During this project we ran into many pieces of code, classes and structures which were in dire need of refactoring. But because of constraints in time, code not deployed, lack of knowledge, dependencies, multiple version of 3rd party system, or for some other reason it was not possible at that time.

Therefore, the best we could do was add this attribute and define why it should be refactored, and why it hasn’t been refactored.

The purpose of this attribute was therefore documentation and planning of the renovation process

Introducing a “Ensure Code Is Obsolete” Service

It is very difficult to ensure that code is obsolete and is never called and that is why it is so difficult to delete code.

What we needed was a somewhat conclusive measurement if the running code was being executed.

What we decided to do was to introduce code in the solution that collected data on code executed across all running solution instances and aggregated the data and presented the results, to ensure that the code was not required.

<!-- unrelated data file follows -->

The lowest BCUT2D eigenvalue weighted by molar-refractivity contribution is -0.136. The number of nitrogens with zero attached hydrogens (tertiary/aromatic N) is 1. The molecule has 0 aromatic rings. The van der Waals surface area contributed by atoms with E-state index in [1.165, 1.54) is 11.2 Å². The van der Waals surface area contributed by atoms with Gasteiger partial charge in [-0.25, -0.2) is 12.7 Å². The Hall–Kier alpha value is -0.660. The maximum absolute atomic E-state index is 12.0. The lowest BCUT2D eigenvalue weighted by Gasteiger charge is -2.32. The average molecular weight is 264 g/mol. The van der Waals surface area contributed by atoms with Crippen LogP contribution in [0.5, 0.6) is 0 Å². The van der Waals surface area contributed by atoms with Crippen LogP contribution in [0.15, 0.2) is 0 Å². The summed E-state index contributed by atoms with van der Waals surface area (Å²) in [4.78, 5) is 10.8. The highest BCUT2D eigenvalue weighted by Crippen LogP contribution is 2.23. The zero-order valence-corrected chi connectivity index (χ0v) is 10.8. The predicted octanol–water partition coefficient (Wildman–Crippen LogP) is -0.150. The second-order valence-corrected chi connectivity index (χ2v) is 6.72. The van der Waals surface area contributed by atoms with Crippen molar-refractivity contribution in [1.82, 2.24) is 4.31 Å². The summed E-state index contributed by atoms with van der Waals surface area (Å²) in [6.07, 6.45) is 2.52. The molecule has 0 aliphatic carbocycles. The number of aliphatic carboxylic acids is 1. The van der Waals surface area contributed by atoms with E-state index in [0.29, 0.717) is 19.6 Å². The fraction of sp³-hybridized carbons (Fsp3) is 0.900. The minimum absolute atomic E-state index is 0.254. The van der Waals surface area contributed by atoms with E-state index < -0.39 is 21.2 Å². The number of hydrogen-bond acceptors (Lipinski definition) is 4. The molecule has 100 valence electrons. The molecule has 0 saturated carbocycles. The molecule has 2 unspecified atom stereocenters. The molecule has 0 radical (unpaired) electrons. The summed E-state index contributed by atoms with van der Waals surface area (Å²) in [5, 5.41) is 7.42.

The IIncrementCountService interface was introduced to provide the ability to count how often the code is executed and then send the results to be aggregated with the other instances, by the content management server.

public interface IIncrementCountService
{
  bool IncrementCount(Type type,string name);
}

Implementation Challenges

The Content Management, Content Delivery, Utility & API instances are in different network zones without access to each other.

The implementation must have a minimum impact on performance, network traffic, database storage.

Not introduce any new databases and or tables.

As we do not have access to production environment apart from the Sitecore Client, it is not possible log the data the file system.

Sitecore Remote Events

Remote events (see this blog for a good introduction) provide the perfect mechanism to allow all instances to send their counter data to the Content Management service which is responsible for aggregating the data and presenting the results.